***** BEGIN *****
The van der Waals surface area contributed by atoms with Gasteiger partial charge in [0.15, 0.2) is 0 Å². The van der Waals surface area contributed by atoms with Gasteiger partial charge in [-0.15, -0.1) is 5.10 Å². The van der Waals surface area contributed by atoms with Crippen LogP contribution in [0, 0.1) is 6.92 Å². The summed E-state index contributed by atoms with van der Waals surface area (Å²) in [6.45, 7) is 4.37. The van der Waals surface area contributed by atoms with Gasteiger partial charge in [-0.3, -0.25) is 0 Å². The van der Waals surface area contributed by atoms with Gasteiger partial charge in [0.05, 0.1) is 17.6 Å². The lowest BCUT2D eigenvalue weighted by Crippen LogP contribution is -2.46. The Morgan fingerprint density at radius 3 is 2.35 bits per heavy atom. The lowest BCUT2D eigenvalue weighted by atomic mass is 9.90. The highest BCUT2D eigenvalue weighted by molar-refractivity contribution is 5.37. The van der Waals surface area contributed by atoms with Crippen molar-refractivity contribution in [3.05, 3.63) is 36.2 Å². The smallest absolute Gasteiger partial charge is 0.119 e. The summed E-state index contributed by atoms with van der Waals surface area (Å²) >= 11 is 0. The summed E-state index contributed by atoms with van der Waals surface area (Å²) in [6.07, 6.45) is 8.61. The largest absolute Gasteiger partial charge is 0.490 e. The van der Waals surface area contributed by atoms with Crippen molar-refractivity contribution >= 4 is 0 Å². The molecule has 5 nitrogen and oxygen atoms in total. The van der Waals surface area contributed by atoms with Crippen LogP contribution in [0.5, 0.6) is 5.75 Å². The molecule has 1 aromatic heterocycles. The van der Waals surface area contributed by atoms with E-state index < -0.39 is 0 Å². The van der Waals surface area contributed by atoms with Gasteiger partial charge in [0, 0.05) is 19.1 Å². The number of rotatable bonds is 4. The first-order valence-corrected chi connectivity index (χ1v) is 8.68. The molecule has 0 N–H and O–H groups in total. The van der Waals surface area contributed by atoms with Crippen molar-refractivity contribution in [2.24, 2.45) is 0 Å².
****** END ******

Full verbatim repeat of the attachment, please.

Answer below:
The van der Waals surface area contributed by atoms with Gasteiger partial charge in [0.15, 0.2) is 0 Å². The van der Waals surface area contributed by atoms with Gasteiger partial charge in [-0.15, -0.1) is 5.10 Å². The van der Waals surface area contributed by atoms with Crippen LogP contribution in [0, 0.1) is 6.92 Å². The summed E-state index contributed by atoms with van der Waals surface area (Å²) in [6.45, 7) is 4.37. The van der Waals surface area contributed by atoms with Gasteiger partial charge in [-0.3, -0.25) is 0 Å². The van der Waals surface area contributed by atoms with Gasteiger partial charge in [0.05, 0.1) is 17.6 Å². The lowest BCUT2D eigenvalue weighted by Crippen LogP contribution is -2.46. The Morgan fingerprint density at radius 3 is 2.35 bits per heavy atom. The lowest BCUT2D eigenvalue weighted by atomic mass is 9.90. The highest BCUT2D eigenvalue weighted by molar-refractivity contribution is 5.37. The van der Waals surface area contributed by atoms with Crippen molar-refractivity contribution in [3.05, 3.63) is 36.2 Å². The smallest absolute Gasteiger partial charge is 0.119 e. The summed E-state index contributed by atoms with van der Waals surface area (Å²) >= 11 is 0. The summed E-state index contributed by atoms with van der Waals surface area (Å²) in [6.07, 6.45) is 8.61. The largest absolute Gasteiger partial charge is 0.490 e. The van der Waals surface area contributed by atoms with Crippen molar-refractivity contribution >= 4 is 0 Å². The molecule has 5 nitrogen and oxygen atoms in total. The van der Waals surface area contributed by atoms with Crippen LogP contribution in [0.5, 0.6) is 5.75 Å². The molecule has 1 aromatic heterocycles. The van der Waals surface area contributed by atoms with E-state index < -0.39 is 0 Å². The van der Waals surface area contributed by atoms with Gasteiger partial charge in [0, 0.05) is 19.1 Å². The number of rotatable bonds is 4. The first-order valence-corrected chi connectivity index (χ1v) is 8.68. The molecule has 0 N–H and O–H groups in total. The van der Waals surface area contributed by atoms with Crippen molar-refractivity contribution in [2.24, 2.45) is 0 Å².